Discovery of India – and Positionality

May 17th, 2008

Trailer for sale or rent / Rooms to rent fifty cents

I’m reminded of one of my undergraduate professors of poetry, Richard Tillinghast, who advised us to only read one book at a time. He said he couldn’t think of Huck and Jim without hearing the tremor of far-off drums and feeling the heat of a tropical sun, the fault of reading Huckleberry Finn and Heart of Darkness at the same time. (Do I have the image right, Professor? It has been a long time.) It’s a funny thing. I’ve been immersed in the sights and sounds of Delhi for a couple days now, but I can’t get the sounds of Tuesday night’s karaoke party out of my head. It looks like Roger Miller will be accompanying me on my discovery of India. (If we are going to take a hard look at our positionality, we are sure to stir up some strange debris.)

It strikes me that there are two fundamental ways to encounter a culture that is new to you. The first is to try to assimilate it to previous experiences and knowledge. So, passing the barbers on the side of the highway in Delhi, I couldn’t help thinking of photographs from early twentieth-century Paris of the street barbers I know from my studies of France. Not so strange, after all, one wants to say… The other tendency is to revel in the different and unfamiliar. So, it wasn’t long before I was gawking at the sidewalk shrines to Hindu gods and goddesses. Something very different is going on here, methinks. Either tendency has its problems. The first can lead to the casual dismissal of difference, to a flat vision of the world; the second can lead to exoticization. For my part, I’d rather aim for something more like open-minded inquiry. Is “discovery” too strong a word for this?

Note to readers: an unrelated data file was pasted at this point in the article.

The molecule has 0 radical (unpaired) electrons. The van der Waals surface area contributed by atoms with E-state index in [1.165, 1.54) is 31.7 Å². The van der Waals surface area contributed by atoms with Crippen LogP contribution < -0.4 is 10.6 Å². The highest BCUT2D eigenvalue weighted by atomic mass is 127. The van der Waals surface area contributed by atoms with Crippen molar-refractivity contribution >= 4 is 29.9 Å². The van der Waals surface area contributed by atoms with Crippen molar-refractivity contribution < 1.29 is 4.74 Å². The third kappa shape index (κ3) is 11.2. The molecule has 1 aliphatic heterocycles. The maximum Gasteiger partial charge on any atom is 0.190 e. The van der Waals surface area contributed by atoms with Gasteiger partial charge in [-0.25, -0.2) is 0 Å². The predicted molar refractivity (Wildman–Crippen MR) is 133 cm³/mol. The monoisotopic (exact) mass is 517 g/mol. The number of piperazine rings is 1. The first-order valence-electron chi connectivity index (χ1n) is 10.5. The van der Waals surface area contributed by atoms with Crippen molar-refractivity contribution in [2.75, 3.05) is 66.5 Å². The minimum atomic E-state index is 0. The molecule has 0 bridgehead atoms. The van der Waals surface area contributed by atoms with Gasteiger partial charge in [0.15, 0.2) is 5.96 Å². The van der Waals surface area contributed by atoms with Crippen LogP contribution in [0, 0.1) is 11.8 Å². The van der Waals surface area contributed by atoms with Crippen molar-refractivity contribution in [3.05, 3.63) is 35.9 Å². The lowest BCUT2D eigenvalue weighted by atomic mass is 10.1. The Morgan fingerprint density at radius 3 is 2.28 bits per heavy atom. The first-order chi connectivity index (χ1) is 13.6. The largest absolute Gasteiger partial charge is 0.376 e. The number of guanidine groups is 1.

I started writing because I wanted to say a word on the title of our blog. Why Discovery of India? The title comes from Jawaharlal Nehru’s classic account of Indian history, which he wrote during the Second World War and just after while imprisoned by the British. Nehru, leader of the independence movement (with Gandhi), went on to become the first prime minister of India and the driving force behind Indian development. He’s somewhat out of fashion these days. It’s hard to see the shadow of his socialist dreams for India in the bright billboards advertising the latest Bollywood release. But Nehru makes for good reading and good thinking. What he set out in Discovery of India was an inquiry into India’s past and the identity of India. Subtle, open-minded, complex, Discovery has little space for anti-colonial diatribe or nationalist mythmaking. I always read a piece of it with students when we study European decolonization.

This morning we went out to visit the Mehrauli archaeological complex, site of the magnificent Qutab Minar, the enormous stone tower built to celebrate the triumphs of the Muslim Sultans of the twelfth century and following. (Perhaps someone else will say a word more about it our visit?) Among the archaeological marvels, we enjoyed observing the dress and manners of the many Indian tourists visiting there. And they took long looks at us, to be sure. There, under the beautiful dome of the Alai Darwaza, “one of the gems of early Islamic architecture” (say the guidebooks), we began talking with an older gentleman who was there with his children and grandchildren. He asked Lee to take a picture of his family for him. And then he asked where we were from. “America? I have a brother in New York,” he told us. And I have a brother in New York, as well. The Indian man told us he came from Gujarat. I was immediately reminded of Nussbaum’s indelible account of the communal violence in that city in 2002 that starts her book. I couldn’t help wondering whether those events touched this man. Was he Muslim? Or Hindu? Caught up in the violence one way or another? And how else would be place himself, anyway? By caste or language or regional background? Or as a man, a husband, a father, a grandfather? Or as a brother? These are questions to ponder, but not the kinds one can easily ask of a fellow tourist who has asked you to take his picture. Instead, we exchanged a pleasant conversation about the wonders of Qutab Minar. It was his fourth visit here and he always enjoyed it. He was happy to show it to his children. And happy to meet an American. We smiled, shook hands, and set out for further discoveries.